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The Mueller indictments make a strong case for bringing daylight to the shadowy world of online political ads. Getty Images

There's no shortage of important takeaways from Special Counsel Robert Mueller's recent indictments, but here's one that's both obvious and highly relevant to the City of Seattle's current standoff with Facebook: transparency in online political advertising matters.

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As the Mueller indictments make clear, Facebook ads played a major role in the Russian attempts to foment discord in America and help Donald Trump win the 2016 US presidential election.

Further, as Facebook's own vice president for advertising has bragged, the Mueller indictments were made possible in part because Facebook "shared Russian ads with Congress, Mueller and the American people to help the public understand how the Russians abused our system."

A New York Times fact check helpfully pointed out that, actually, "Facebook did not directly share the ads with the American people"—it was Congress that did that, and only selectively. But who can argue with the broad goal of sharing online political ad details with the public so that we can understand who's trying to manipulate our beliefs and our votes, and how?

That kind of enhanced understanding is the aim behind all kinds of election transparency laws in this country, and while those laws generally have not caught up to the digital age, it turns out that here in Seattle, and in Washington State as a whole, there are laws already on the books that mandate detailed disclosures when it comes to political ads purchased on digital platforms.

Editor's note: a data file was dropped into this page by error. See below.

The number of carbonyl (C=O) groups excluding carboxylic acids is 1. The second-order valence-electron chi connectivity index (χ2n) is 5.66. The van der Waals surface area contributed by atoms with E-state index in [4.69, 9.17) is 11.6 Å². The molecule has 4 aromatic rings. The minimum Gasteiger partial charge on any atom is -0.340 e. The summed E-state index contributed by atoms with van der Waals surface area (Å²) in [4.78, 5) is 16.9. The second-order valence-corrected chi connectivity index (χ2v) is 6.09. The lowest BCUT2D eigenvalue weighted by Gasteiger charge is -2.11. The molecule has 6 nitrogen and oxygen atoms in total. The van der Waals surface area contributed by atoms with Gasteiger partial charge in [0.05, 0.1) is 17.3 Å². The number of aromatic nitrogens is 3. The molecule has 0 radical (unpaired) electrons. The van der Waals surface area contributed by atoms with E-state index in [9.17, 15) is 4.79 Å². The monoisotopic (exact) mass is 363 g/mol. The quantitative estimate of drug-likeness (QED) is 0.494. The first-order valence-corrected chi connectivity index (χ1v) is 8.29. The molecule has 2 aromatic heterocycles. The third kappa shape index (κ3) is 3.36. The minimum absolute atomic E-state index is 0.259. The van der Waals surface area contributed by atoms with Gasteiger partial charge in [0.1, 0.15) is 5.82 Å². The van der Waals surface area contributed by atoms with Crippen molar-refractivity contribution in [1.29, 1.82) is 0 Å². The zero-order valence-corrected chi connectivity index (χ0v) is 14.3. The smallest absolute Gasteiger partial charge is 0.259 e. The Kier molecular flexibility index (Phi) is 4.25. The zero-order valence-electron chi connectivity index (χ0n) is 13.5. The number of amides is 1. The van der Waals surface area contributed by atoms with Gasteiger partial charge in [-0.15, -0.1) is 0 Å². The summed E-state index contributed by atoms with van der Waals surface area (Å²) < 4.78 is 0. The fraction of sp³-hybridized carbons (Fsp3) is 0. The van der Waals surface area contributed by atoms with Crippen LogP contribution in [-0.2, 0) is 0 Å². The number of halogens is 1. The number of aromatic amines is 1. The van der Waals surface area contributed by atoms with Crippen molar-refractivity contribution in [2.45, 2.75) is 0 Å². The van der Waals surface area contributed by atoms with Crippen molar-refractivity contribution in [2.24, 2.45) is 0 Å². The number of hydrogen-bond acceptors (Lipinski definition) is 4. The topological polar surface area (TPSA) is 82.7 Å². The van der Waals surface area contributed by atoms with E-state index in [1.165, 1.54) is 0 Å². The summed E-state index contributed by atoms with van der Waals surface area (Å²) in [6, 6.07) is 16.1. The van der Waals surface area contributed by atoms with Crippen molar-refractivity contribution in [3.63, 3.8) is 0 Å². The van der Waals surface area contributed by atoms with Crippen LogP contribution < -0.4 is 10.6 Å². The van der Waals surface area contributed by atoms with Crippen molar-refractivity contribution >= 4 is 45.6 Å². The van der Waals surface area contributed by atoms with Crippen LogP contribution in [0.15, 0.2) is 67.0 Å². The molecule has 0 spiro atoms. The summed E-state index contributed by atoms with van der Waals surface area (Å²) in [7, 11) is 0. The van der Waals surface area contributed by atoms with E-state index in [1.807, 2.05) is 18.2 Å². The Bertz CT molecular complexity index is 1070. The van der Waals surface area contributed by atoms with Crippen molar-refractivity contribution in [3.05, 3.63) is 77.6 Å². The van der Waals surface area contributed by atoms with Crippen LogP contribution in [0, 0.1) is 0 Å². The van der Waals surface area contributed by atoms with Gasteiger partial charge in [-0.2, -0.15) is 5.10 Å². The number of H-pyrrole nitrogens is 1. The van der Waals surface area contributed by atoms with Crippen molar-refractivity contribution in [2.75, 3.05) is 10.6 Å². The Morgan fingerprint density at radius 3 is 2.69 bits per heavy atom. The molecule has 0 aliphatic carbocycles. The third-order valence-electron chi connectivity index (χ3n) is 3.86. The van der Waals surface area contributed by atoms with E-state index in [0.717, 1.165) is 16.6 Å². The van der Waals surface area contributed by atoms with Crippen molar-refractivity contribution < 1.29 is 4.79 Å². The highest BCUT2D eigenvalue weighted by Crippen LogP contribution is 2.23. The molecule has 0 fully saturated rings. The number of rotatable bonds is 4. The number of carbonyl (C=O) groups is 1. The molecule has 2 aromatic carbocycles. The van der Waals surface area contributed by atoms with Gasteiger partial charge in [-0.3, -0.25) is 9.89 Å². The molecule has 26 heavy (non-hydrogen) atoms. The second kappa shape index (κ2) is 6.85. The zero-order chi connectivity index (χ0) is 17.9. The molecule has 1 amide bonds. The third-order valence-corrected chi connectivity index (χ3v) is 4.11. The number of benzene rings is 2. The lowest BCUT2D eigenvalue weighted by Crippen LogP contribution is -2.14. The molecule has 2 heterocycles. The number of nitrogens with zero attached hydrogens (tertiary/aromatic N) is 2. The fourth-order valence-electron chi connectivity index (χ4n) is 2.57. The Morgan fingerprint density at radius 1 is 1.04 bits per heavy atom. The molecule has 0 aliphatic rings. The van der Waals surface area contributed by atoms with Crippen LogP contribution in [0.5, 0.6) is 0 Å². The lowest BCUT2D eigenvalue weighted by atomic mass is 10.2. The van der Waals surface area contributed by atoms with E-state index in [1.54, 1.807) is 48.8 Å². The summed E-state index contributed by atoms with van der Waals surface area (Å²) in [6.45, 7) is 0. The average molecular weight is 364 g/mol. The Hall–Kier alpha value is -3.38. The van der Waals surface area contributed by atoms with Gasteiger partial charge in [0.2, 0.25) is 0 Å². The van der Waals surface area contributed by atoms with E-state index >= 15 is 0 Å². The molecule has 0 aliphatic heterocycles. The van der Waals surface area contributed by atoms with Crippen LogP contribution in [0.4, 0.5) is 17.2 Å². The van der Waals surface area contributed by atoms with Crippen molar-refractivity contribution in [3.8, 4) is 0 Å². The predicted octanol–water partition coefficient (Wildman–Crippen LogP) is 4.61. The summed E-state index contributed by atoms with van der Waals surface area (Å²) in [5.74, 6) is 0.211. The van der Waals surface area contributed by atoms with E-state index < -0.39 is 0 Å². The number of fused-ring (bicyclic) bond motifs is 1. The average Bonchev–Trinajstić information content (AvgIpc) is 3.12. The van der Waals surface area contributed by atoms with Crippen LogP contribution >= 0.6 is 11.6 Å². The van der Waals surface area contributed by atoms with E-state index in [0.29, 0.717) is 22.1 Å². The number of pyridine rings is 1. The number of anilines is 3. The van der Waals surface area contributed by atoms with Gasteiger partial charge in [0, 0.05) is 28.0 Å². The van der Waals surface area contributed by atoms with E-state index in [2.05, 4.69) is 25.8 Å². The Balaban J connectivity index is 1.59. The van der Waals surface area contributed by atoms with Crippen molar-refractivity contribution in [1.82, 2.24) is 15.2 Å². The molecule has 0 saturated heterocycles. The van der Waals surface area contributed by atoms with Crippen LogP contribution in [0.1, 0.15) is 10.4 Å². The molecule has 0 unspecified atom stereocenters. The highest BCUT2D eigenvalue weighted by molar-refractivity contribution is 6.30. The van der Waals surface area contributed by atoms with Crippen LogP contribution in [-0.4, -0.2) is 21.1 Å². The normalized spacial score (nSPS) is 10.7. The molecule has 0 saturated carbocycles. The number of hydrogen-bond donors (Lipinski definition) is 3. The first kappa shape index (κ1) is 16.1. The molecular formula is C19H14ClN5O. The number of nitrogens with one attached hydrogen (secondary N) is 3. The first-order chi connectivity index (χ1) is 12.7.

The problem is that Facebook is currently failing to comply with our local law—to the extent that the head of the Seattle Ethics and Elections Commission is now in discussions with the Seattle City Attorney's office about "next steps."

To be clear, no one is suggesting that Russian propagandists tried to influence the specific Seattle elections that Facebook was asked to disclose information about months ago—the 2017 municipal elections for mayor, city council, and city attorney.

But consider this:

According to Facebook, the Russian influence operation targeting the 2016 US presidential election spent a total of $100,000 on political ads.

For that investment, they were able to reach 10 million Facebook users.

When it comes to the 2017 Seattle municipal elections, campaigns have already disclosed spending more than $300,000 on Facebook ads—and the grand total is likely to have been considerably higher.

There are only 435,662 registered voters in Seattle.

So if the Russians reached 10 million Americans with $100,000 in Facebook ads, imagine what an impression $300,000 in Facebook ads could have made on the much smaller voting population of Seattle.

With this in mind, I reached out to Facebook spokesperson Andy Stone yesterday to ask whether the company will be reevaluating its level of political ad disclosure in Seattle, given both the local law and the important role Facebook's political ad disclosures just played in the Mueller indictments. Stone did not reply.

But Facebook's own privacy policy makes clear that the company will share information "if we have a good faith belief that the law requires us to do so." Mueller had a warrant. Seattle, for its part, has its law—as well as the now-months-old demand from Ethics and Elections Director Wayne Barnett that Facebook follow that law.